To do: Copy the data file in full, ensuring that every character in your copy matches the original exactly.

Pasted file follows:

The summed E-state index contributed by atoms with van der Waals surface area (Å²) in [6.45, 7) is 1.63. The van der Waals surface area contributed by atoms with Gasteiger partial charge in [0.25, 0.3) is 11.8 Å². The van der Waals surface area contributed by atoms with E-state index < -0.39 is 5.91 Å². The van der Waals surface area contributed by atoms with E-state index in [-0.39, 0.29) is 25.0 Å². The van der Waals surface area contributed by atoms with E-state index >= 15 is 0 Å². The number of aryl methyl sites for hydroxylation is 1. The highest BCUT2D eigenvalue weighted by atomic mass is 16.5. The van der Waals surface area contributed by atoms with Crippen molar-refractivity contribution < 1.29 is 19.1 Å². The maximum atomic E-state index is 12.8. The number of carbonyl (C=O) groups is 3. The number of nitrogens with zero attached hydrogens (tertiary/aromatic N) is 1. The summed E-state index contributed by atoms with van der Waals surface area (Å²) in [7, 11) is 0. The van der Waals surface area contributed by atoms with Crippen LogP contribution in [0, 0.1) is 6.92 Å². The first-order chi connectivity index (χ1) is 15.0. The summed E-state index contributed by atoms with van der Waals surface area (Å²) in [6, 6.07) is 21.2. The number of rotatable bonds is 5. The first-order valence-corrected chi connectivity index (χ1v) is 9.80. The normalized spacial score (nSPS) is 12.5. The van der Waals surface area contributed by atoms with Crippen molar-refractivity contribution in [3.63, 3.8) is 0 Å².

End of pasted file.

The summed E-state index contributed by atoms with van der Waals surface area (Å²) in [6.45, 7) is 1.63. The van der Waals surface area contributed by atoms with Gasteiger partial charge in [0.25, 0.3) is 11.8 Å². The van der Waals surface area contributed by atoms with E-state index < -0.39 is 5.91 Å². The van der Waals surface area contributed by atoms with E-state index in [-0.39, 0.29) is 25.0 Å². The van der Waals surface area contributed by atoms with E-state index >= 15 is 0 Å². The number of aryl methyl sites for hydroxylation is 1. The highest BCUT2D eigenvalue weighted by atomic mass is 16.5. The van der Waals surface area contributed by atoms with Crippen molar-refractivity contribution < 1.29 is 19.1 Å². The maximum atomic E-state index is 12.8. The number of carbonyl (C=O) groups is 3. The number of nitrogens with zero attached hydrogens (tertiary/aromatic N) is 1. The summed E-state index contributed by atoms with van der Waals surface area (Å²) in [7, 11) is 0. The van der Waals surface area contributed by atoms with Crippen LogP contribution in [0, 0.1) is 6.92 Å². The first-order chi connectivity index (χ1) is 15.0. The summed E-state index contributed by atoms with van der Waals surface area (Å²) in [6, 6.07) is 21.2. The number of rotatable bonds is 5. The first-order valence-corrected chi connectivity index (χ1v) is 9.80. The normalized spacial score (nSPS) is 12.5. The van der Waals surface area contributed by atoms with Crippen molar-refractivity contribution in [3.63, 3.8) is 0 Å².